Tuesday was a big day for the ordination of monks in Sukhothai. I was told that my normal shorts, t-shirt and sandals was fine for the previous day but grown-up pants and a nice shirt would be needed for the final day, which I brought in anticipation for such a rule.
“Thais are a relaxed people so the dress code is simple. You can wear jeans, pants, a dress, a skirt, anything that’s comfortable. The only things you should not wear are shorts, very short sleeved or sleeveless shirts and anything that is black.
“Black is the color for funerals, so Thais do not wear it for the temple at any other time, particularly for special occasions. Bright colors, however, are fine (and they would definitely be in style on the final day!).”
We traveled to the Wat Pho outside of Sukhothai, where a large street bazaar was set up permanently, signaling that this temple gets a lot of traffic.
The temple seems more of a working place rather than someplace for tourists, with a huge hall where ceremonies were held, and several ornately decorated temple buildings.. The food waiting to be cooked for visitors stood stacked six-feet high in a hallway.
Once there, Non and I had a little disagreement over who would use my camera – me or Sai. When I attend an event like this one, my interest is to capture the essence of the affair. Sai’s goal was to take pictures of her boyfriend. They are not the same thing, but not mutally exclusive.
I lost the argument and handed my phone over to a college student – one who turned out to do a pretty good job. Some of her photos are truly emotional, as she was able to get closer to the subject than this tall American was going to be able to manage. Photos of Kuan generally were taken by Sai. general photos to the mix.
I did get in my share of still shots, but contented myself mostly with doing videos with my new camera. Much of the action actually is better reported using video, but be aware that these are loud. The music and the master of ceremonies were so loud, I had to leave the building on a couple of occasions.
The best way I can describe this ordination is as a combination of Marti Gras in New Orleans, African tribal rituals, and evangelical christian ceremonies at black churches in Mississippi or white churches in Kansas. It certainly was not a solemn experience for the attendees, as many danced and sang for hours. Many were encouraged by Thai whiskey camouflaged in soda bottles.
For the monks to be, and their parents, the situation was solemn. For example, the candidates are not allowed to smile when taking photos. I learned this the day after I kept encouraging Kuan to smile when I was shooting. He couldn’t resist.
From the web: “Most men in Thailand will eventually become a monk. Not as long-term as it would be in the west, being a monk in Thailand can be as short as for only a day or as long as the rest of the man’s life. Most Thai men fall in between. A week, a few weeks or a month or two is quite common, with most Thai businesses allowing unpaid leave so a Thai man can become a monk.
“Becoming a monk for a man in Thailand shows his commitment to his Buddhist faith. It also is usually a precursor to marriage, with some families refusing to allow their daughter to marry a man who hasn’t been one.”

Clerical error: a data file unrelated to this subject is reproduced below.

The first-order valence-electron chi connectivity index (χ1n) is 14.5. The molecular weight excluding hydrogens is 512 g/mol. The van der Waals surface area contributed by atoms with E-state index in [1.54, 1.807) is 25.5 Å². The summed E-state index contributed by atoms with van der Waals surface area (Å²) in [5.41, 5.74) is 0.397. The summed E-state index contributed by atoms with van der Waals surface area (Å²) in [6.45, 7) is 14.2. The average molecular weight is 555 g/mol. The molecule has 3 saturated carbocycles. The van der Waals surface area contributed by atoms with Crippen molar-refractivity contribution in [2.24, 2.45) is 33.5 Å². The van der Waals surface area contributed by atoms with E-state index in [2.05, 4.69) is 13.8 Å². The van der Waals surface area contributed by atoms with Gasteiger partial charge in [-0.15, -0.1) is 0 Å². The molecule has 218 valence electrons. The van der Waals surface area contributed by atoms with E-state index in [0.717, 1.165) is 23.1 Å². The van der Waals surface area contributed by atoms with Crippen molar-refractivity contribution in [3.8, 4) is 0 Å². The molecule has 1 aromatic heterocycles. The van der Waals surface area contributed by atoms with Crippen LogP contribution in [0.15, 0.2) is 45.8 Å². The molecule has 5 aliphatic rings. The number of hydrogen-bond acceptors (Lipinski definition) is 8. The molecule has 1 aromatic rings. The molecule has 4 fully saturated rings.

I’ve also read that becoming a monk is a show of respect for the mother, who is heavily involved in all the ceremonies. Other family members also participate, such as cutting the hair or marching in the Mardi Gras-like parade at the end of the ordination.
The Tuesday ceremony was long and loud, four hours of mind-numbing noise. The candidates sat in their prescribed positions around the center stage, with family members around them, most notably their parents.
The ceremony ended this day with the unwrapping of the class centerpice, a 7-foot-tall green and gold tree-like art creation in the center of the room. A close examination revealed that it is mostly made up of banana tree leaves. The work is intricate and I would guess time-consuming.
On the way back to the truck, we stopped at a restaurant stall in the bazaar owned by friends of Non. A group of men offered my a drink, so I sat down and tried to have a conversation. One of the men was the cook, who looked the part of a pirate, especially when he decided to put a bottle cap over one eye. That prompted me to walk over to ask if he was a pirate. We got along fine after.
After returning to the hotel to refresh, we headed to Sai’s home for dinner again. There were already about eight men and a woman there, having just finished their meal and tearing into the Chang beer and whiskey.
Kuan’s mother had baked two Thai perch, about 5 pounds each, accompanied by an assorted of other dishes. We ate and drank for a while before Non decided to bridge the gap between the two groups, with lots of Thai conversation following, including a lot of looking and pointing at the American.
We then headed back to the temple, I thought for dinner. Actually, we were there to sit in front of one of three stages, watching middle-aged fat women dance in a circle to loud music. We had a bottle and eventually the guys (not me) decided to dance.
Back at the hotel, I frantically put out my Monday Hua Hin newsletter late Tuesday night, before crashing hard.
More Day 2 images:
Mother and son